And being first is one of the things journalists really care about, because first means more readers, sales, advertising and money to spend on drink at the Christmas party. The Reader doesn't care who's first, but we do because it means our jobs are safe for another week or so. Despite 24-hour rolling news coverage and the internet getting new readers means breaking the news on Twitter, where last night millions of us were ghoulishly waiting for the verdict. 

But journalists, like everyone else, were also watching Twitter and Sky News, which is generally quicker than the Beeb. The Sky translator said: "Amanda Knox is guilty" and all those fingers hovering over the 'send' button on a keyboard clicked as one.

Several newspaper websites including The Groaner, the Daily Wail and The Scum did the same, as well as the Sky news ticker, and their readers hit the retweet button. Within 30 seconds it was quite apparent she was guilty only of defamation and we'd dropped a bollock. Everybody deleted their tweets, made the position clear, and started again. The worst offender was the Wail website where some poor sod has had their arse handed to them in a bag this morning after hitting 'send' on the 'guilty' copy which had been filed earlier that afternoon, again in an effort to be first.

The story, which had barely any quotes in it and those which it did were short and apparently pre-agreed with prosecutors by a reporter on the ground, was online we are told for all of 90 seconds. But that was long enough for someone to get a screengrab and start up a right-on internet frenzy about terrible journalism.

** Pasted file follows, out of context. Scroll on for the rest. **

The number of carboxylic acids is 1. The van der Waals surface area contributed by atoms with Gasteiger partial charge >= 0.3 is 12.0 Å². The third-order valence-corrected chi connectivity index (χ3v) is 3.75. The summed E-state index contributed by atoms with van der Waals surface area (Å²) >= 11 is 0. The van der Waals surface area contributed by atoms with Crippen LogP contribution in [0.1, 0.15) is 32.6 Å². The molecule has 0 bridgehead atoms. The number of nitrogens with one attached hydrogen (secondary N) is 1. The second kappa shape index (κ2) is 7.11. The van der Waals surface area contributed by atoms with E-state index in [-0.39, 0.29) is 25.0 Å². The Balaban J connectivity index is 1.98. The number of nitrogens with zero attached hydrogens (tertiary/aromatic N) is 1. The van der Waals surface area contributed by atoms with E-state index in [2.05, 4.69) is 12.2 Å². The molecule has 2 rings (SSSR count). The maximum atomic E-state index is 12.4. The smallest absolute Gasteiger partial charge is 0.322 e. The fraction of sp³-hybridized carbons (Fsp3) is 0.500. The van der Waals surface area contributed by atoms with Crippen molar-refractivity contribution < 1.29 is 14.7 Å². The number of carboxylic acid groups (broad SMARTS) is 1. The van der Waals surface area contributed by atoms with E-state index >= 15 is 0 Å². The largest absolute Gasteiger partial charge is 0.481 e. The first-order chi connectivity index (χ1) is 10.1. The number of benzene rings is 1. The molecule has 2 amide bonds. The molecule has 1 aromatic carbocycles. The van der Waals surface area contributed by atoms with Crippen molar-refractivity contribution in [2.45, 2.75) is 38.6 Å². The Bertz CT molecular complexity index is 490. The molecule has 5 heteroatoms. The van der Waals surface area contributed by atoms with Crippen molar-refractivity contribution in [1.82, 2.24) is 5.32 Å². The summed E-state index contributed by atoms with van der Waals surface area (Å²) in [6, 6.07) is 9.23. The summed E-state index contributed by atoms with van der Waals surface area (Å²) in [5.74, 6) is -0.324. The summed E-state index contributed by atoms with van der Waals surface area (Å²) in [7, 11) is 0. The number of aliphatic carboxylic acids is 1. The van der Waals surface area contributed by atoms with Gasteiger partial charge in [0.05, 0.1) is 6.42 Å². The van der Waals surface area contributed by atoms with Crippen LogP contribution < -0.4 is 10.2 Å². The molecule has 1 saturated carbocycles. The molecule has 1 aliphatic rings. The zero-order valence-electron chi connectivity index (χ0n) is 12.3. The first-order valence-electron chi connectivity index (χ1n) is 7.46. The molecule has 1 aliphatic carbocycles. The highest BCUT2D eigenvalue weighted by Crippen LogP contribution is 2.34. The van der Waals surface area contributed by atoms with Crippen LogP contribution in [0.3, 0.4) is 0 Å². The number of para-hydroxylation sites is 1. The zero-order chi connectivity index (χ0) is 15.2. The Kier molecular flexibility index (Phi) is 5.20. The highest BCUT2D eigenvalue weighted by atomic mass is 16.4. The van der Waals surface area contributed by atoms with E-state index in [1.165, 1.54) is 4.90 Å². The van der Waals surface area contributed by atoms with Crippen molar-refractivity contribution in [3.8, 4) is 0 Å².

Well, no. It was normal journalism, which you'd never have got to see if someone hadn't been so keen on being first to publish. For once being slow brought rewards because the Beeb got it right and the newsrooms, which will have all started subbing their 'guilty' copy, had the chance to pull it out and put the 'not guilty' version in before the presses ran.

The internet is glorious because it means if you do make a mistake you can claw it back in a way you can't with a printed newspaper. But it also means that even if you're wrong for only a minute and a half an awful lot of people might get to hear about it and you end up trending on Twitter.

The moaning about the Wail story today is nothing to do with a genuine deconstruction of its journalism and just another way for everyone who hates that newspaper to claim they were right. It's as narrow-minded as Nick Griffin waving a copy of the Daily Distress around saying "See? I told you it was all the immigrants' fault!"

It could, in fact, have been any newspaper website which made the same mistake, and just about any journo. I feel for whoever was to blame but hope they take some comfort from the fact that when The Editor is told it sparked a spoof trend on Twitter he won't know what the hell they're on about.

And I'm sure our brief errors won't make a damn bit of difference to either Amanda Knox or Meredith Kercher's family, all of whom were subject to far graver mistakes and bad decisions. Most journos do their best, most of the time, but when we naff it up we tend to get it in the neck more than, say, Italian forensic investigators. Ninety seconds doesn't really compare to four years, now does it?

I do have a grubby mac as it happens, but only because I drop crumbs on my keyboard.